By Leslie Gallery-Dilworth
As designers, architects and artists become more familiar with digital media, a range of technologies are significantly influencing their work. Indeed, these technologies may soon become just another tool in their box or another material to choose from.
For this to happen, however, there is a need for these professionals to begin to work far more closely with manufacturers, installers and integrators who specialize in digital signage, dynamic lighting and related technologies. Similarly, it will behoove many professionals in the sign industry to become more knowledgeable about how to communicate with—and understand the priorities of—architects, designers and artists.
Collaboration and better communication are essential at all stages of a project, but in particular, dialogue needs to be invited at the earliest conceptual stages.
Today, one major obstacle is the difference in objectives between manufacturers, their sales representatives and integrators on one side and the world of designers on the other. For the former, there is an understandable interest in focusing on sales quantities, i.e. the number of products sold. Architects and designers, however, are not interested in quantity, but instead in finding one system for a specific situation.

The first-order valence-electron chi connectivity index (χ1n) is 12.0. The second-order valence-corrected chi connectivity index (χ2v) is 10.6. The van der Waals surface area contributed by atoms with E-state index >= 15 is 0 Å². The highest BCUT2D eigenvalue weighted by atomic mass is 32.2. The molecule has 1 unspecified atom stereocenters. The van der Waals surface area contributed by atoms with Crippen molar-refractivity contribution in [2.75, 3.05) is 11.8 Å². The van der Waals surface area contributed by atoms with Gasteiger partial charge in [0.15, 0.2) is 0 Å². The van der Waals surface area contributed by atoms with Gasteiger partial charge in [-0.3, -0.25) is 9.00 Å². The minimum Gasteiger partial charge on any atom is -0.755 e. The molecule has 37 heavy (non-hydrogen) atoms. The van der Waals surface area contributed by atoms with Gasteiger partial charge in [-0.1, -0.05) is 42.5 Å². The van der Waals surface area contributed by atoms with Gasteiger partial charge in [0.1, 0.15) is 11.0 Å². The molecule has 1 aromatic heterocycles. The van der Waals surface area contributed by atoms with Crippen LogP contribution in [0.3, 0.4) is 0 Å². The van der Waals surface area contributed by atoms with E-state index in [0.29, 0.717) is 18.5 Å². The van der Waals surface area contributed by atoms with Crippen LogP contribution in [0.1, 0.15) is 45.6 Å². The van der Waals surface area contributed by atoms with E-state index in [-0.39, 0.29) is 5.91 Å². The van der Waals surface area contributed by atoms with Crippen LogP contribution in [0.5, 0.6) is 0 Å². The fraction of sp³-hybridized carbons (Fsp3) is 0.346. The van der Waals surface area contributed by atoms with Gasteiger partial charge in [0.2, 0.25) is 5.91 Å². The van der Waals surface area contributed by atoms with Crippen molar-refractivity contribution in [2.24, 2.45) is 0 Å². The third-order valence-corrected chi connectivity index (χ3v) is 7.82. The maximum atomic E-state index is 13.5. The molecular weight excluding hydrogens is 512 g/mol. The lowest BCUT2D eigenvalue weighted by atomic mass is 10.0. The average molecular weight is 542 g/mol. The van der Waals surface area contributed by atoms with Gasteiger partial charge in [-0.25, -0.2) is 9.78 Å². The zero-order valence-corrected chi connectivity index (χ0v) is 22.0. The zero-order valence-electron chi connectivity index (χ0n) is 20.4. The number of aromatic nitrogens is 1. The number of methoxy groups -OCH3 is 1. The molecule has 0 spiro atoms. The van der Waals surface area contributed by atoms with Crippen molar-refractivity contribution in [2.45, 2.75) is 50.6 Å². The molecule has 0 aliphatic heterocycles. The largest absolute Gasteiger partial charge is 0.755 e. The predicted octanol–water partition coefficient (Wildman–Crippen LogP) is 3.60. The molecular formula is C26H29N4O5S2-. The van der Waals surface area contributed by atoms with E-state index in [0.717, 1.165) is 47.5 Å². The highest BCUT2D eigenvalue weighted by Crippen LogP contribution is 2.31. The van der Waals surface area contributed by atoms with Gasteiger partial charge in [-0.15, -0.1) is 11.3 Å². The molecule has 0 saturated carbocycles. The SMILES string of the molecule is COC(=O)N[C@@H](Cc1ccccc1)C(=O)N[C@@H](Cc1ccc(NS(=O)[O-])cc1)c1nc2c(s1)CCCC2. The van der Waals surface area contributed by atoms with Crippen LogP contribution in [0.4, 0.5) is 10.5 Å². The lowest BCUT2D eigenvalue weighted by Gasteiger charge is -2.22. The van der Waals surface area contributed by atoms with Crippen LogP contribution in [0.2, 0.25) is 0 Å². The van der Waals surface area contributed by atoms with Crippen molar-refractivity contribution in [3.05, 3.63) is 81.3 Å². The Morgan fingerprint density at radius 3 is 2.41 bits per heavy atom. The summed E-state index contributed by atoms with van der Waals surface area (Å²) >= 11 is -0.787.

Further, designers rarely prioritize the use of the newest technology. They do not start the creative process for a given project thinking, “I would really like to use that product!” Instead, they want to know about a range of options, their technical qualities and their costs before determining which will be optimal for expressing a design as a physical reality.
As digital media technologies have evolved from signs, billboards and video screens, these components are being incorporated into the design palette for built spaces. With costs coming down, more technology is being incorporated into environmental graphic design (EGD), branding, wayfinding and ‘architectural storytelling.’
As mentioned, however, architects and designers can only use digital media more creatively if there is closer collaboration between the fields. Even today, most architects have only a limited understanding of the sign industry’s range. In their view, rectangular digital signs are all too common, cluttering the environment inside and outside a building, creating a sort of visual cacophony in public spaces.